I know this doesn't help but when it comes to survival, humans are the tops. A lot of what will happen is survival of the fittest it is the basic law of nature, those who can, will survive. Nobody can be ultimately prepared for any emergency, a lot of it is being able to think on ones feet and more than anything be able to adapt. But you all know this already.
The goal of life is living in agreement with nature. Zeno,
hey caxmattle, ropegun: I have a friend who, in spite of past gun-control leanings, has come to believe in recent years that having some heat on his side would be prudent in a post-TSHTF 'murka. His preference is having something off the books... something about believing guns will be prohibited within a few years. But with no connections, he doesn't know where to start looking. Any ideas?
Recap The Coming Gas Crisis Art Bell led off a night of special Open Lines by reading from an article titled The Long Emergency in which James Howard Kuntsler ponders America's problematic fate when it runs out of its cheap gas supply. Art then posed a number of questions for callers to consider, which included:
* Do you believe the oil crisis is real or a conspiracy? * At what pump price would your current lifestyle be unsustainable? * Would you steal or kill to feed your family?
Callers were split on whether the oil crisis is genuine or contrived. People said would they would start to be aversely affected when gas prices reached $4 a gallon, on the average. And most callers asserted that if society broke down into a Mad Max scenario, they would be willing to steal or kill for the survival of their families.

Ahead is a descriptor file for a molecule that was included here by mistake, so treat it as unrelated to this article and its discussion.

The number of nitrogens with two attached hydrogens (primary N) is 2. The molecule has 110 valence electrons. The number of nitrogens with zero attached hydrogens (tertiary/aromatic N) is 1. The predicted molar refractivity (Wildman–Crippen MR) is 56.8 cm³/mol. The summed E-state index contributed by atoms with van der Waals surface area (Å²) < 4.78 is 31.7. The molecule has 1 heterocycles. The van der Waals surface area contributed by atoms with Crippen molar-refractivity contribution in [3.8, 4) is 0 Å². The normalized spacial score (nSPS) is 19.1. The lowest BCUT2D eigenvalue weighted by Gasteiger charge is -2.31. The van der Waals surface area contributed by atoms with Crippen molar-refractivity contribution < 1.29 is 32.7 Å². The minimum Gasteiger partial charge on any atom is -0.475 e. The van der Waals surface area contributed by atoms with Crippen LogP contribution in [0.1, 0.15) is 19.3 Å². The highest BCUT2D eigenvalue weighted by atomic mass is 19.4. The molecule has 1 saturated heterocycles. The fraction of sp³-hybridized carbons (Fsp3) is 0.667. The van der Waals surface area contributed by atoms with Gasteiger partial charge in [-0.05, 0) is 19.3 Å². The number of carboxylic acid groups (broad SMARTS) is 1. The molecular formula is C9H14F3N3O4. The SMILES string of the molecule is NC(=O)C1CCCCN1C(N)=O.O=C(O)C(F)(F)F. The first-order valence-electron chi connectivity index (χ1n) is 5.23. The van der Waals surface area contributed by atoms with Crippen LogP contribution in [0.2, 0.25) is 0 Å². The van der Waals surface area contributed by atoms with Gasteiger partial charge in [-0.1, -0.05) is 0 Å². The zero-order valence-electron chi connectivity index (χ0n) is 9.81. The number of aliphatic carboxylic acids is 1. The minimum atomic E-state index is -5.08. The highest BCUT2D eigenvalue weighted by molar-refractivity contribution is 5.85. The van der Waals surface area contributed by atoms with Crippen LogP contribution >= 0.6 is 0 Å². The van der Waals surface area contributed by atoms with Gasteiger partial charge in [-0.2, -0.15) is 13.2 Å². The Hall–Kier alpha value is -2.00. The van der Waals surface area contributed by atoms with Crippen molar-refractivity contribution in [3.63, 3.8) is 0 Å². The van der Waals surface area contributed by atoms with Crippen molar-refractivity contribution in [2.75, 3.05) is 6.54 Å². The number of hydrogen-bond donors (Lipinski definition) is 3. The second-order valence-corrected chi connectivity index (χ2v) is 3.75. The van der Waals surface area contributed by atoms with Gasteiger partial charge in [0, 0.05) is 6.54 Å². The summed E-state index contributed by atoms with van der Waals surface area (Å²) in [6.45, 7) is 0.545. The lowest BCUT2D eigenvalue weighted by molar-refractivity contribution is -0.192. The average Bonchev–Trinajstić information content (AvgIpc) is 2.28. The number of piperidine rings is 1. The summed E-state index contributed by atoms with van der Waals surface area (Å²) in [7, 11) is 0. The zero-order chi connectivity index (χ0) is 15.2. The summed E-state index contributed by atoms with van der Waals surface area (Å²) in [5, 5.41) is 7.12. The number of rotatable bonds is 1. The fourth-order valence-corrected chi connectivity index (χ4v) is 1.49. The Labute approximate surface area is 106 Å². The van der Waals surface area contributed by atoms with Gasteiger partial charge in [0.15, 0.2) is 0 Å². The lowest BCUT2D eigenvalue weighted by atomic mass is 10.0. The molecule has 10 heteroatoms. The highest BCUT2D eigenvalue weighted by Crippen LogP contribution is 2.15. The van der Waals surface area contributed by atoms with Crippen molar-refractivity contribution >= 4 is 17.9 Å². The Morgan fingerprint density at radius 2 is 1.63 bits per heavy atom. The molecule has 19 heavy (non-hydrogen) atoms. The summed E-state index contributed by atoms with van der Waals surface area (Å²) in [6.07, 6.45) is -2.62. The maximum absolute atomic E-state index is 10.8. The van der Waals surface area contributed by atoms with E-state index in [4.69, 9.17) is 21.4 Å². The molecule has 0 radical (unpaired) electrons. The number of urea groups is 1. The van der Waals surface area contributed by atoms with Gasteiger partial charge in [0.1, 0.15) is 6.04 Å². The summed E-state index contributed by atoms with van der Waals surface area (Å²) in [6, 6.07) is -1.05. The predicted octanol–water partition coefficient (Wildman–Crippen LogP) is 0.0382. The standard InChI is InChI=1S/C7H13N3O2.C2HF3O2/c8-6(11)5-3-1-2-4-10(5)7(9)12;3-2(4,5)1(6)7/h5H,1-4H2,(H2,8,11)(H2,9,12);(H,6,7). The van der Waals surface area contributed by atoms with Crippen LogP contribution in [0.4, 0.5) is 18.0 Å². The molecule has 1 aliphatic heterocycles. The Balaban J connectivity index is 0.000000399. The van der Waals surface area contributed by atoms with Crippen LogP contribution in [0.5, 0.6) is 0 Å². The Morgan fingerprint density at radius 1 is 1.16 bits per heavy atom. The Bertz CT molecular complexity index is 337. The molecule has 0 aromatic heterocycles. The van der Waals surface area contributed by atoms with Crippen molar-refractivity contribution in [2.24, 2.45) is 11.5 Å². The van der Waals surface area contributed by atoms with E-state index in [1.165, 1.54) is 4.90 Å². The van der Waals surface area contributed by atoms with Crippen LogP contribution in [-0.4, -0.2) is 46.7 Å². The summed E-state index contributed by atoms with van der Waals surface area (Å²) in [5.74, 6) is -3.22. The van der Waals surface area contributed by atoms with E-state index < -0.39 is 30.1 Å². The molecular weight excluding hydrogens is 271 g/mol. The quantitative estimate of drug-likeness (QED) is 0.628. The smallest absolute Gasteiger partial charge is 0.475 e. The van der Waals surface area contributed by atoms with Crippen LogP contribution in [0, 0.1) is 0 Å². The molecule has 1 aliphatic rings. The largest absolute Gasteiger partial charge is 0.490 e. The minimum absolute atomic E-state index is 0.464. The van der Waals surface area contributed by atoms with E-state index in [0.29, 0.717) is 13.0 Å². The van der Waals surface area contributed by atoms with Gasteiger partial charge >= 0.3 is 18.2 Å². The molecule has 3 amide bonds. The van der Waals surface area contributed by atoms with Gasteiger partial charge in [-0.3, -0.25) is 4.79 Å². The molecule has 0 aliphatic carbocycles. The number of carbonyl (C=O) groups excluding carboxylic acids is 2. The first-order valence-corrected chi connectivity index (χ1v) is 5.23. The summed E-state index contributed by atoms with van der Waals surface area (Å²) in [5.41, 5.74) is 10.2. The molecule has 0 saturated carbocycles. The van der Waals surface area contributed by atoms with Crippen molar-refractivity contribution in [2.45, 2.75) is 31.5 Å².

Stephanie, an organic farmer from Southern California, detailed that the majority of foods are produced using petroleum and that the average item travels 1,400 miles before arriving at a store. Accordingly, she's made landscaping precautions to guard against future theft at her farm.
Another caller suggested that the problem is that our refineries are in disrepair, and unable to process needed amounts of gas. Callers from Canada and France cast a critical eye on the United States, implying that not enough was being done here to deal with the crisis. A film producer living in Paris said they had adapted to higher prices there (currently $7 a gallon he estimated) and that in many metropolitan centers, people must leave their vehicles at the periphery and take rapid transit into the city. Europeans were also making a strong effort towards using biodiesel and electric as well as investigating zero point energy possibilities, he added.